Don’t fall victim to investment fraud

Experienced investors like to think they can see through “get-rich-quick” investment schemes. But don’t be too sure.

Experienced investors like to think they can see through “get-rich-quick” investment schemes. But don’t be too sure.

A U.S. study a few years ago by the National Association of Securities Dealers found that the most likely fraud victims were also the most financially literate and investment savvy. Their profile of a typical victim was a college-educated, married man with an above-average income.

In fairness, it’s not just greed at work. Fraudulent schemes are becoming more difficult to recognize. The Canada Revenue Agency recently issued an investor alert warning about off-shore investment tax shelter schemes that are being promoted in Canada. It describes such schemes as an investment opportunity that “appears legitimate,” but in reality, they are far from it.

The scheme works this way: promoters claiming to represent investment clubs or associations entice investors to participate in a tax shelter that promises to yield high returns from offshore investments. Investors are encouraged to raid their RRSPs for funds and told they could do so without paying tax. Investors are even told they arrange an investment loss that could be used to generate a hefty tax refund. In the end, promoters take the cash and the “investors” are left with not only a loss that can’t be claimed but also a new income tax liability arising from the withdrawn retirement savings funds.

Fraudulent pitches may come at any time: as cold telephone calls in the early evening, as voice messages about a hot stock tip that seem intended for someone else and these days, in endless unsolicited email messages.

The Internet has breathed new life into the classic “pump and dump” schemes where promoters “pump” a penny stock they have a position in and as soon as the new investors begin buying they “dump” their shares.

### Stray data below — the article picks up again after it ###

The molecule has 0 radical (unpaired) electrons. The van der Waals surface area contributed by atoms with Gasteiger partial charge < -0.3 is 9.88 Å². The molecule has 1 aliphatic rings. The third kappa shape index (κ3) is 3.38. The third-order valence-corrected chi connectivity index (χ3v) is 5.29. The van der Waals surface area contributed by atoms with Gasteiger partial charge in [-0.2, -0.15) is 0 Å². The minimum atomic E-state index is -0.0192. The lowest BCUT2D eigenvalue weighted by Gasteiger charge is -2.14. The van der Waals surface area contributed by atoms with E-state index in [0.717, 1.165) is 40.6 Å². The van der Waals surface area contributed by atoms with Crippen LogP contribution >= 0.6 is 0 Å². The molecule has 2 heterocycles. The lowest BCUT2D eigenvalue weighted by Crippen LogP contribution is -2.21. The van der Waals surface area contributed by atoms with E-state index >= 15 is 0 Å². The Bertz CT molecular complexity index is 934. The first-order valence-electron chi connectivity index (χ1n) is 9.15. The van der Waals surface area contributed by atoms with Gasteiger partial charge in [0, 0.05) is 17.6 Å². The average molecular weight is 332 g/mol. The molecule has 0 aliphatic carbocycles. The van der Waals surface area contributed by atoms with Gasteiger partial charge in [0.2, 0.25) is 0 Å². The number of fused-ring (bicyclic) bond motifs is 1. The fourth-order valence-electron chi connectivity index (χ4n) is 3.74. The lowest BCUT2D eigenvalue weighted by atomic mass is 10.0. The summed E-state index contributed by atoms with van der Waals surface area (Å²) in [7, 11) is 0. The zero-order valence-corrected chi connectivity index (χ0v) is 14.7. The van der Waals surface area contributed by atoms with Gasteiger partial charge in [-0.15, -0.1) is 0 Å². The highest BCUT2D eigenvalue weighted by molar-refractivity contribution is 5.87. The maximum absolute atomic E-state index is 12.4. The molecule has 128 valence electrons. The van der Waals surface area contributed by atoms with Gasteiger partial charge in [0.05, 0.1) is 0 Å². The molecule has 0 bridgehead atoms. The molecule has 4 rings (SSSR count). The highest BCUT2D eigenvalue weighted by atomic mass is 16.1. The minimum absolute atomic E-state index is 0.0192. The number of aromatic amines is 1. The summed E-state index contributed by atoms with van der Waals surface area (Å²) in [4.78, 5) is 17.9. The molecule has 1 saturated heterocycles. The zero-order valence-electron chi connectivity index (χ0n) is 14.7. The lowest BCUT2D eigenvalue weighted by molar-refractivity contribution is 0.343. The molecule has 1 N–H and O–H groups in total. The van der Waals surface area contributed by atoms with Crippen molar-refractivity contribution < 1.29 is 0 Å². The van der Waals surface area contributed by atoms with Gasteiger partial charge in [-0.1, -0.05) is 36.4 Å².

A more insidious form of fraud comes in the form of emails that look to be from your bank or brokerage firm asking you to immediately re-confirm certain personal information. This is called “phishing” and it’s an expedition to trick investors into revealing their confidential account passwords. The Investment Industry Regulatory Organization of Canada and the North American Securities Administrators Association both issued warnings this year that computer fraud is rising, with hackers using this technique to get on-line access to investor accounts.

Affinity fraud schemes also seem to be on the rise. Someone claims to be a “friend of a friend” or a member of the same church group or service club. People’s guards go down and the friendly association soon becomes a financial relationship with an investment scam attached.

There is one thing that all investment scams have in common: they’re in little danger of disappearing for lack of interest. Given their global nature and often untraceable origins, local law enforcement and regulatory agencies can often only warn investors to be careful. It’s up to the individual to be their own first line of defence.

Be especially wary about those who want to be your newest best friend and make you rich in the bargain. And never give out confidential information to an unknown telephone caller, or to an unsolicited written or email request.

Research any investment opportunity before making a decision. Legitimate tax sheltering arrangements should be reviewed and approved by the Canada Revenue Agency. Securities that enjoy any form of liquidity will be listed on an established securities exchange with the company’s published and audited financial statements easily available.

A number of key words or phrases can signal that a scam is in the works. If an investment is presented as guaranteed to increase in value; if you’re being encouraged to act immediately; if you are being told to take advantage of insider information — there’s probably a scam going on.

If something sounds too good to be true, it is. Always get a third-party opinion from someone you know you can trust, such as your accountant, your lawyer or your financial advisor.



Judy Poole is a financial advisor with Raymond James, and has spent the last 39 years involved in the financial industry. You can reach her at or see her website at

This article is provided as a general source of information and should not be considered personal investment advice.  The views expressed are those of the author and not necessarily those of Raymond James Ltd. Raymond James does not endorse and is not responsible for the content of external sites.